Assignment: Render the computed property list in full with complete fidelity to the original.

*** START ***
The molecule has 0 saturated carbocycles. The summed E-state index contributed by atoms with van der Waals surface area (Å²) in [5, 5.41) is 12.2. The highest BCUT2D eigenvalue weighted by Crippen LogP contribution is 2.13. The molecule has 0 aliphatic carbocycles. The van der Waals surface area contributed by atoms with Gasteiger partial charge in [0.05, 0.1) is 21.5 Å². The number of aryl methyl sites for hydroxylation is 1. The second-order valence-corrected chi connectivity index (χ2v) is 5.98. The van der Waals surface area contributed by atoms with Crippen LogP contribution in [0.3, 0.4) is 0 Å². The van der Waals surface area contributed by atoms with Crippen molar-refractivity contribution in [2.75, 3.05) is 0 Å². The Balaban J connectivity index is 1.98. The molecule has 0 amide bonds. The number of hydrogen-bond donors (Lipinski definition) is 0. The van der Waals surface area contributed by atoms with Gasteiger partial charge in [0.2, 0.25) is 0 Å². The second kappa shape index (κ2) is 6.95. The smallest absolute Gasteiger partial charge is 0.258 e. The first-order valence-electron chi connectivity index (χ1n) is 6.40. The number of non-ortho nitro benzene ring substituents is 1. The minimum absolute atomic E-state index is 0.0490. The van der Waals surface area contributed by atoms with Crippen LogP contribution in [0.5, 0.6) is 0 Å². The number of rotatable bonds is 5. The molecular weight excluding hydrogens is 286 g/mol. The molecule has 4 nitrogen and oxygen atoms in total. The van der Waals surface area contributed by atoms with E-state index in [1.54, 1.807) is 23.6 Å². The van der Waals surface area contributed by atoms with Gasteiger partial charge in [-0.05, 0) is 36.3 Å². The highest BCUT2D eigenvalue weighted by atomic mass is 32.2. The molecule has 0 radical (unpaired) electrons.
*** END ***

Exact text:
The molecule has 0 saturated carbocycles. The summed E-state index contributed by atoms with van der Waals surface area (Å²) in [5, 5.41) is 12.2. The highest BCUT2D eigenvalue weighted by Crippen LogP contribution is 2.13. The molecule has 0 aliphatic carbocycles. The van der Waals surface area contributed by atoms with Gasteiger partial charge in [0.05, 0.1) is 21.5 Å². The number of aryl methyl sites for hydroxylation is 1. The second-order valence-corrected chi connectivity index (χ2v) is 5.98. The van der Waals surface area contributed by atoms with Crippen LogP contribution in [0.3, 0.4) is 0 Å². The van der Waals surface area contributed by atoms with Crippen molar-refractivity contribution in [2.75, 3.05) is 0 Å². The Balaban J connectivity index is 1.98. The molecule has 0 amide bonds. The number of hydrogen-bond donors (Lipinski definition) is 0. The van der Waals surface area contributed by atoms with Gasteiger partial charge in [0.2, 0.25) is 0 Å². The second kappa shape index (κ2) is 6.95. The smallest absolute Gasteiger partial charge is 0.258 e. The first-order valence-electron chi connectivity index (χ1n) is 6.40. The number of non-ortho nitro benzene ring substituents is 1. The minimum absolute atomic E-state index is 0.0490. The van der Waals surface area contributed by atoms with Crippen LogP contribution in [0.5, 0.6) is 0 Å². The number of rotatable bonds is 5. The molecular weight excluding hydrogens is 286 g/mol. The molecule has 4 nitrogen and oxygen atoms in total. The van der Waals surface area contributed by atoms with E-state index in [1.54, 1.807) is 23.6 Å². The van der Waals surface area contributed by atoms with Gasteiger partial charge in [-0.05, 0) is 36.3 Å². The highest BCUT2D eigenvalue weighted by atomic mass is 32.2. The molecule has 0 radical (unpaired) electrons.